Giardia Lamblia (cont.)
In this Article
- What is giardiasis?
- Who is at risk for giardiasis?
- What signs and symptoms does giardiasis cause?
- How is giardiasis diagnosed?
- How is giardiasis treated?
- How can giardiasis be prevented?
- Find a local Gastroenterologist in your town
How is giardiasis diagnosed?
The best single test for diagnosing giardiasis is antigen testing of the stool. For antigen testing, a small sample of stool is tested for the presence of Giardial proteins. The antigen test will identify more than 90% of people infected with Giardia. Giardia also can be diagnosed by examination of stool under the microscope for cysts or trophozoites; however, it takes three samples of stool to diagnose 90% of cases. Despite requiring three samples of stool, microscopical examination of stool identifies other parasites in addition to Giardia that can cause diarrheal illness. Therefore, microscopical examination of stool has value beyond diagnosing giardiasis, for example, it can diagnose other parasites as the cause of a patient's illness.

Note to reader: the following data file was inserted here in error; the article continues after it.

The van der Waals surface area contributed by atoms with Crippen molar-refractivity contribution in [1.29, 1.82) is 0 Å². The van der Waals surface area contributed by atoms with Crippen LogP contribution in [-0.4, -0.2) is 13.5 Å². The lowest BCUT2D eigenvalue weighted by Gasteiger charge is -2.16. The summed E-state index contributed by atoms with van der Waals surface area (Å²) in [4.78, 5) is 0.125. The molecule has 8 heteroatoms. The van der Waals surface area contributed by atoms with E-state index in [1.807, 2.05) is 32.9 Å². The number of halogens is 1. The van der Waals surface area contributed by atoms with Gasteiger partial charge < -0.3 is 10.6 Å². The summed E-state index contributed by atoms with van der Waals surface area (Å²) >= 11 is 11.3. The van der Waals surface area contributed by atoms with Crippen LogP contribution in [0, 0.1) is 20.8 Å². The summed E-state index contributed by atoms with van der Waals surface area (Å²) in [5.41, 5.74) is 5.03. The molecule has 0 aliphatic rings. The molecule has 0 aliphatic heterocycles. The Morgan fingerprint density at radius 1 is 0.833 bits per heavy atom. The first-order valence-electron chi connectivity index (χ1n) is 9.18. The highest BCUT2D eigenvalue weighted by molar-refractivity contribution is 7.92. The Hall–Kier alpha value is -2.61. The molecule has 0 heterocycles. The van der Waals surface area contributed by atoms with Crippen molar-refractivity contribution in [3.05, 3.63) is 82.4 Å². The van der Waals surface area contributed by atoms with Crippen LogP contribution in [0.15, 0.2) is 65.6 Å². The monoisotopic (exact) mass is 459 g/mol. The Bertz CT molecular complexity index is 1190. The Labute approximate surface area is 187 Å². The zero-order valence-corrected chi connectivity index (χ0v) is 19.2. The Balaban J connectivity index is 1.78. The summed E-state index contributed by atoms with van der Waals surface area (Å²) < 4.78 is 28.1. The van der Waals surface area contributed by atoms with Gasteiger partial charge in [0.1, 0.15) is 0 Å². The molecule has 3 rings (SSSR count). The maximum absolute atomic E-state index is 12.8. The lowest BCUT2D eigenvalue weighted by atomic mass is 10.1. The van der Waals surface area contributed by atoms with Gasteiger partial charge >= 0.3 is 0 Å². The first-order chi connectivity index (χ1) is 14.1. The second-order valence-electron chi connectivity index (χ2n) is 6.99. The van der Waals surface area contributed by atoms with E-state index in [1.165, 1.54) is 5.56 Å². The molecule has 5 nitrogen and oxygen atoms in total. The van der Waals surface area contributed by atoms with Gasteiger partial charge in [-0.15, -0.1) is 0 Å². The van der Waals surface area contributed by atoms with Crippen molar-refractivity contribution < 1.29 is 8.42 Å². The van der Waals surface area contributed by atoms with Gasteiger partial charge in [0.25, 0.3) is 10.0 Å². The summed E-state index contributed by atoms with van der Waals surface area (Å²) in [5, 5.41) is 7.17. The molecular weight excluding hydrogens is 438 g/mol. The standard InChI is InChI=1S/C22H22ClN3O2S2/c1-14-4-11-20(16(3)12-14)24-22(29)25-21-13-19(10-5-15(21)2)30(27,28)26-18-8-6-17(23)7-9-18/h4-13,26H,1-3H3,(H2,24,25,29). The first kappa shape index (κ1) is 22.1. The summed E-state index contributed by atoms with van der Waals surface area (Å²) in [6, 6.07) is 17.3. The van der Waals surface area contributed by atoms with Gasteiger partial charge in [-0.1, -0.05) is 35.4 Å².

Other tests that can be used for diagnosing giardiasis are collection and examination of fluid from the duodenum or biopsy of the small intestine, but these require tests that involve expense and discomfort. The string test is a more comfortable method for obtaining a sample of duodenal fluid. For the string test, a gelatin capsule that contains a loosely-woven string is swallowed. One end of the string protrudes from the capsule and is taped to the patient's outer cheek. Over several hours, the gelatin capsule dissolves in the stomach, and the string uncoils, with the last 12 inches or so passing into the duodenum. In the duodenum the string absorbs a small amount of duodenal fluid. The string then is untapped from the cheek and is removed. The collected duodenal fluid is expressed from the string and is examined under the microscope. Although more comfortable than some of the other tests, it is not clear how sensitive the string test is, for example, does it diagnose 60% (not very good) or 90% (very good) of cases of giardiasis.
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